Let the Flavors Speak

A lot of commercial restaurant “Mexican” food is served smothered in melted cheese and/or sour cream. Though a modest amount of these ingredients can certainly add zing to a dish, too much just smothers the other flavors and turns an otherwise interesting dish into something practically tasteless. Go by the “less is more” philosophy when using these garnishes. Too much cream and melty cheese can very easily mute the very flavors we are hoping will sing!

A similar caveat applies to the spice cumin. Ground cumin is used often in Tex-Mex dishes, but inside Mexico itself whole cumin seed is much more commonly employed. (It is also often toasted before being added to the dish; see note above on dry roasting.) Cumin has a strong flavor and can easily overpower any other ingredient; use it sparingly.

Don’t Fight the Piloncillo

Piloncillo, a sweetening agent created by pouring unrefined sugar cane juice into molds and drying it, is common throughout tropical Latin America, though it goes by other names outside of Mexico. Must more flavorful than white or brown sugar—and containing many more nutrients—piloncillo is a staple ingredient in many Mexican dishes.

The only problem is that piloncillo, whether in block or cone form, is dense and very hard. No, I mean really really hard, as in if-it-weren’t-for-diamonds-this-would-be-the-hardest-substance-known-to-man hard. As in hitting-it-with-a-hammer-on-a-concrete-floor-won´t-even-break-it-up hard. Believe me, people have tried.

To cook with this stuff, you need to be smarter than the piloncillo; that is to say, use your brain, not your brawn. Piloncillo dissolves relatively easily in hot water, which is why making a syrup with this substance is usually one of the first steps in a recipe calling for it. If, for some reason, you really do need it dry, grating piloncillo is usually much easier than pounding it.

Do try to use genuine piloncillo when it is called for. If it is simply impossible to procure where you live, substitute dark brown sugar in any recipe calling for piloncillo, and add a teaspoon or so of molasses per pound of sugar; this won’t taste exactly like the real article, but you will have made very acceptable approximation.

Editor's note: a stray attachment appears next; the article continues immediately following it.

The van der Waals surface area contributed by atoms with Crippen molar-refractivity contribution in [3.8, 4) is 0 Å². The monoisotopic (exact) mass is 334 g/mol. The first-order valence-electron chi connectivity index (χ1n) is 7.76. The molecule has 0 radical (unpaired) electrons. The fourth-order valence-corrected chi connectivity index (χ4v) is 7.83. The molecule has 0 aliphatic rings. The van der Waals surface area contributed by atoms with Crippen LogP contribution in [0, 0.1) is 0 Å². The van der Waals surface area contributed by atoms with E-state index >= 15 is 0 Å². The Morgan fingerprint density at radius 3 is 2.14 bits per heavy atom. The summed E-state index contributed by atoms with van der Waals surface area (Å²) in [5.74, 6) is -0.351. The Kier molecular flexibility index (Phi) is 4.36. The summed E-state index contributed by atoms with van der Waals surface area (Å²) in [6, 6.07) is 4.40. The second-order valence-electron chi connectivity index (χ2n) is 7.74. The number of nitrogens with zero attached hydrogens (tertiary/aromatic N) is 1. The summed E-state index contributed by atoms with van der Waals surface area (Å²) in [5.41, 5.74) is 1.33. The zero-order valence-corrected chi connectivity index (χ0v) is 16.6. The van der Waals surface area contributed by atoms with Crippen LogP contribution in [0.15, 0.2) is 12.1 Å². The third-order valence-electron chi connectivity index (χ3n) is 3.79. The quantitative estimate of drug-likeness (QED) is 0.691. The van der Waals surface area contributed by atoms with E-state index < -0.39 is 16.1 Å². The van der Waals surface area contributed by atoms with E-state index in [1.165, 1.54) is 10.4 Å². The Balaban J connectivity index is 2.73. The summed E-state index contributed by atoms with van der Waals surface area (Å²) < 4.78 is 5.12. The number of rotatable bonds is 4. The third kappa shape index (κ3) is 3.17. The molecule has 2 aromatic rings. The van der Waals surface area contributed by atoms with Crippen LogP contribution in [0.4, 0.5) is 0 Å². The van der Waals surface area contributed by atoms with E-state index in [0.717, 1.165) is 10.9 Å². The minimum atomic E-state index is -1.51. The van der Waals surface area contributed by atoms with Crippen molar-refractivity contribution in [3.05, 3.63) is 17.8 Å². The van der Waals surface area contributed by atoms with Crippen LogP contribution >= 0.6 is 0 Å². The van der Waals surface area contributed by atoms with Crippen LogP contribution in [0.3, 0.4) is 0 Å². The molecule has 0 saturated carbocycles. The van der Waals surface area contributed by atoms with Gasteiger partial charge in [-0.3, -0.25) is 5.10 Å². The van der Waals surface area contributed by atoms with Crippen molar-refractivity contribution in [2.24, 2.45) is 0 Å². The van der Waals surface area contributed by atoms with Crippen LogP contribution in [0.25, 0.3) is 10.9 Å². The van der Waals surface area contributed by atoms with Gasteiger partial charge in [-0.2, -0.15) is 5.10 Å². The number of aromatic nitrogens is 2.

Make the Most of Home Cooked Beans

While using canned beans is very convenient (be sure to thoroughly rinse whole beans before using, to get the “canned” flavor off them), home cooked are much more delicious.

Beans do take quite a while to cook, though, so it makes perfect sense to go big. Cook double or triple what you think you´ll need, then freeze the leftovers. The next time you need homemade Mexican beans, you´ll have them on hand in no time!

And please, please don´t violate the Cardinal Rule of Cooked Beans: Never ever discard leftover bean broth! There is so much flavor in that liquid that can be added to soups and stews that it should actually be considered a crime to throw it out.


Avoid Tears While Chopping Onions

Mexican food uses a lot of onions, and most of them are sliced or chopped. Folklore and science have both contributed to our knowledge of why we cry when cutting onions, and both have put forth techniques for avoiding these tears. What works for some people doesn´t for others. Mix and match some of the following to find your own effective method:


  1. Refrigerate the onions before cutting them.
  2. Use a very sharp knife in order to avoid crushing the onion pieces (which releases more irritating substance into the air).
  3. Cut your onions on the stove, under the running extractor fan.
  4. Cut your onions next to the sink. Have the faucet on, with cold water running during the whole time you are slicing or chopping.
  5. Chop your onions next to a lighted candle. The fire will burn away many of the offending gases that cause tears.


Use Care When Working With Chiles

Chile peppers are not hot only the tongue, but also on the skin and mucus membranes. Though pepper piquancy can vary widely depending on type of chile and growing conditions, it´s always best to err on the side of caution.

When cutting into fresh chiles, either wear plastic gloves or exercise extreme care to minimize contact between your hands and the pepper´s inner flesh (including veins and seeds). Don´t touch your face, hair, or eyes. Wash your hands thoroughly with hot, soapy water to get as much capsaicin (the oil in peppers that causes their spiciness) off as possible, but continue to avoid touching your eyes or any other sensitive place until you are sure that all the burning substance is gone.

When cooking with chiles, never lean your head over the pot; the vapor or fumes can burn your face and eyes. You will probably forget this tip—but hopefully only once.